What I’ve enjoyed most about this relationship has been, and continues to be, seeing the world through Scarlett’s eyes. It’s reawakened my own curiosity about things I’ve long taken for granted. Being with her lets me experience some of the fun things I must have done as a child but have forgotten. Did I put everything, from dirt to crayons to necklaces, in my mouth? Did I used to dance with abandon? Did people gather around me and marvel at my every move?
My relationship with Scarlett is almost as complex as my relationship with her mother. I’m not her parent. I’m not her grandparent — or aunt or cousin — which might afford me certain claims to her. But being related to someone doesn’t guarantee love. Take my cousin Kevin: He’s a religious fanatic who never misses an opportunity to inform me that I’m going to burn in hell.
(MORE: Gobsmacked by Grannyhood)
Inventing a New Kind of Relationship
When Scarlett was a year old, she landed in the hospital with a virulent stomach virus. I rushed to the hospital, where the nurse asked if I was family. “Yes,” I answered without thinking. But even though Scarlett calls me Aunt Melissa, I know I have no legal rights that relatives do. Emotionally, of course, it’s an entirely different story. I’m the non-related relative.
And although that does afford me the luxury of being able to break some rules, like giving her shoes that light up or letting her run through the bushes and get filthy, technically speaking, I am still an “outsider.”
When my mother died in 2004, I took my dad to Ireland. He had always wanted to see “the old sod” before he died, and I wanted to spend time with him and take our minds off our grief. One night at dinner, I asked him if Mom had liked having children. He paused for a very long time. “She liked being a grandmother,” he said. In the moment, that made me feel unwanted, unloved. Today, as a godparent, I completely understand what she meant. It’s a lot easier spoiling a child than it is raising one.
But the heartbreak sets in when I realize I’m missing so many “firsts”: pre-school, play date, plane ride. I was painfully jealous when Michael taught her how to fish because one of my favorite childhood memories is my grandfather teaching me to bait a hook, and I was looking forward to teaching Scarlett.
When I bring up my powerful feelings about Scarlett in therapy, my therapist says, “Feelings aren’t facts.” She’s right. But here are some facts, irrational or otherwise. I panic when I find out that Scarlett’s in a car with her grandmother, who’s a terrible driver. I’m jealous of all the other people who get to take care of her, and I fear that as she grows up, I may lose my special place in her life.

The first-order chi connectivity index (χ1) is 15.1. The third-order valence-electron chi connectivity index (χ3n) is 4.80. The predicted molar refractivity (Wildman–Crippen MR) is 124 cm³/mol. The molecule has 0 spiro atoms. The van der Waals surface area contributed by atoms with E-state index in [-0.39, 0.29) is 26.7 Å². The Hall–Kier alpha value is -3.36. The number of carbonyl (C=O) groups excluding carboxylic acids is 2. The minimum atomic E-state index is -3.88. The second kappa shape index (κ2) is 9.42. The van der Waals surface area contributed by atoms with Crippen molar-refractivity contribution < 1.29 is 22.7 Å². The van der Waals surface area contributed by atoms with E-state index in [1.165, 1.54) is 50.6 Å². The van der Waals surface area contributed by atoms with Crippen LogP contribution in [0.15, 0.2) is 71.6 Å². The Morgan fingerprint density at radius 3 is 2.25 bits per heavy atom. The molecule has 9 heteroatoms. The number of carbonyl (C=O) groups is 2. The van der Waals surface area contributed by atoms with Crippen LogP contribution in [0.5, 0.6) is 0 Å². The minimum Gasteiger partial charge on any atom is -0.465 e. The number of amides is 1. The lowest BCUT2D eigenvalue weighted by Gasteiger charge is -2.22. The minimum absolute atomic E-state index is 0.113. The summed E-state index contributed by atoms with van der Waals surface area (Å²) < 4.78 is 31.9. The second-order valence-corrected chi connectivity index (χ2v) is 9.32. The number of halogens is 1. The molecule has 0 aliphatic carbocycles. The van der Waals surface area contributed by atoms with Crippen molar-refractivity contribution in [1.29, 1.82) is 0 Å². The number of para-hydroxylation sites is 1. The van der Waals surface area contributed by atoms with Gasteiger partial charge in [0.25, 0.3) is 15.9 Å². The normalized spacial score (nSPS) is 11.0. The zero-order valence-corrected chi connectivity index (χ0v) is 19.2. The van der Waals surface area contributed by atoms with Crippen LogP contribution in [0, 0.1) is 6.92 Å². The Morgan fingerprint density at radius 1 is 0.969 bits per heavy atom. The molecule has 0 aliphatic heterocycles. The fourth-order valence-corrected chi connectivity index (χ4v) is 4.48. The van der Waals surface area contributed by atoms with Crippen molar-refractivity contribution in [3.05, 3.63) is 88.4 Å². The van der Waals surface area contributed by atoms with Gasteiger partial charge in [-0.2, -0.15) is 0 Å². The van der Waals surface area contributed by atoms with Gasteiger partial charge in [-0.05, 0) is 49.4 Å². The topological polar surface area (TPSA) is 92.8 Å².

I suppose from her 4-year-old perspective, there’s nothing unique about our relationship. I’m just one of the many adults who love and support her. But I hope that one day she will say things like, “My aunt Melissa who isn’t really my aunt but is my godmother and friend told me where to find the best markets in the Marrakesh medina” or “My godmother brought me to a soup kitchen when I was 7 and that’s what inspired me to work for Doctor’s Without Borders.” And I’m hoping to teach her that, as Paulo Coelho once wrote, “A life without a cause is a life without effect.”
My wise friend Annie told me that as long as I feel the way I do, I will always be special to Scarlett. She reminded me that we learn who we are and what our values are by seeing ourselves mirrored in other people’s eyes. As mine are always focused on Scarlett and filled with love, I hope she’ll always know that she is worthy of love. I also hope I can teach her that affection comes in many forms and that in loving people who aren’t related, she gets to choose her “family.”
Maybe someday, I’ll be able to tell Scarlett what she’s given me. With my issues around commitment and intimacy, she challenges my knee-jerk response to flee when things don’t go my way or I don’t feel like I’m special.
Perhaps Scarlett has allowed me to experience a first after all. She is the first person to teach me what unconditional love feels like, in all its messy, painful wonderfulness.
Melissa Hoffman wrote and performed the one-woman show The Bossy Girl Monologues in Lincoln Center Theater’s American Living Room series in 2000. In 2010 she published Free Fall, a collection of short stories.